An Artist’s Raw, Visceral Drawings Are An Antidote to Technological Sheen
There isn’t exactly any paint in artist Anthony Miler’s latest series of paintings. His “Grisaille Paintings,” on view at Brooklyn’s ART 3 gallery in September, are actually made by drawing directly with graphite onto raw canvas.
The new series is the result of months of studies, in which the artist tried to build up contrast in graphite—and realized it was a nearly impossible task to reach true blacks, given the limits of the medium and its metallic hue. All the while, Miler meditated on the relationship between drawing and painting, finding ways to twist and complicate it. Like much of his oeuvre, the resulting works—full of big tangles of bodies with frightening faces, plants, or abstract squiggles—highlight the handmade in the age of crisp digital creations, and in these new works, Miler revels in graphite’s inability to reach true black against the background of the off-white canvas.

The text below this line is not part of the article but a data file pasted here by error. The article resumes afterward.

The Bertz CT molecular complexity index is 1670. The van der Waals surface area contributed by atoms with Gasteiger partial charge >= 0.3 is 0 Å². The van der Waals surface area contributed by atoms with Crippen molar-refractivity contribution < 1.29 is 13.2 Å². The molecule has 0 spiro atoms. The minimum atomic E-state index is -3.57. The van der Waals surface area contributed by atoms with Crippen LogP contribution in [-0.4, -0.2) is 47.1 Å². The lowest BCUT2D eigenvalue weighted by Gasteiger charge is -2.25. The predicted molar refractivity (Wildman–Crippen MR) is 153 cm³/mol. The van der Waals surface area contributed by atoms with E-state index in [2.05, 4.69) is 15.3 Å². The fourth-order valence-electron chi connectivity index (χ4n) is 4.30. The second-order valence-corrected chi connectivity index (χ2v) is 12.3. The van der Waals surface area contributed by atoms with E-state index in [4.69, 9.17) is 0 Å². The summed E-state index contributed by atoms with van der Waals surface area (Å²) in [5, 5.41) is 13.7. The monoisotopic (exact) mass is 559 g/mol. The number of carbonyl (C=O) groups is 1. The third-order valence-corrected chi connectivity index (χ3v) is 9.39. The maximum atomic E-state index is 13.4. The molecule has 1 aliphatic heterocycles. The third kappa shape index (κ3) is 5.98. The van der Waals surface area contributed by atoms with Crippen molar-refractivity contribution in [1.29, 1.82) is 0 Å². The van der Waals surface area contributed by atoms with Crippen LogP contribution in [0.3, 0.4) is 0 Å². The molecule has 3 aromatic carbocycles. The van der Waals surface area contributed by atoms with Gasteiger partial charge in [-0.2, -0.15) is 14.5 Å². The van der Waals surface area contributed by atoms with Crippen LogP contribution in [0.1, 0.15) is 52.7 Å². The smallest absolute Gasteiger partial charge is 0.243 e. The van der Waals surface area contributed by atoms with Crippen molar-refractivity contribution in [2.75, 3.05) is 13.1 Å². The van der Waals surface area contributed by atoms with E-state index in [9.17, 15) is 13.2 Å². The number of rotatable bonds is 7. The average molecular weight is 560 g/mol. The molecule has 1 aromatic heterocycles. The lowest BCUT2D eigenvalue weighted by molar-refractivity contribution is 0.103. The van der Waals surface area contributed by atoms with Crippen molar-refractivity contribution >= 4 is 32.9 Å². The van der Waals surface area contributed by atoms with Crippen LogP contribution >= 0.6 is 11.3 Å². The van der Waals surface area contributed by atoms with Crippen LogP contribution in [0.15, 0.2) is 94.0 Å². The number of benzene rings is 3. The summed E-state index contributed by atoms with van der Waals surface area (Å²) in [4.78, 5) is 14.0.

Even in his more colorful works, Miler celebrates the imperfect. Influenced by the CoBrA group’s exaltation of the primitive, his visceral, gestural images look like a 21st-century update of the Art Brut movement or Willem de Kooning’s fierce femmes. “I like an idea of Neo-Brut,” Miler has said. “I feel like we’re reaching a moment of being ripe for this type of work again. It’s the opposite of all of these industrial production values, surface shine, and dehumanizing algorithms.” As such, Miler’s work offers an antidote for a world facing technological fatigue—something raw, real, and totally human.
Marc Quinn Iris
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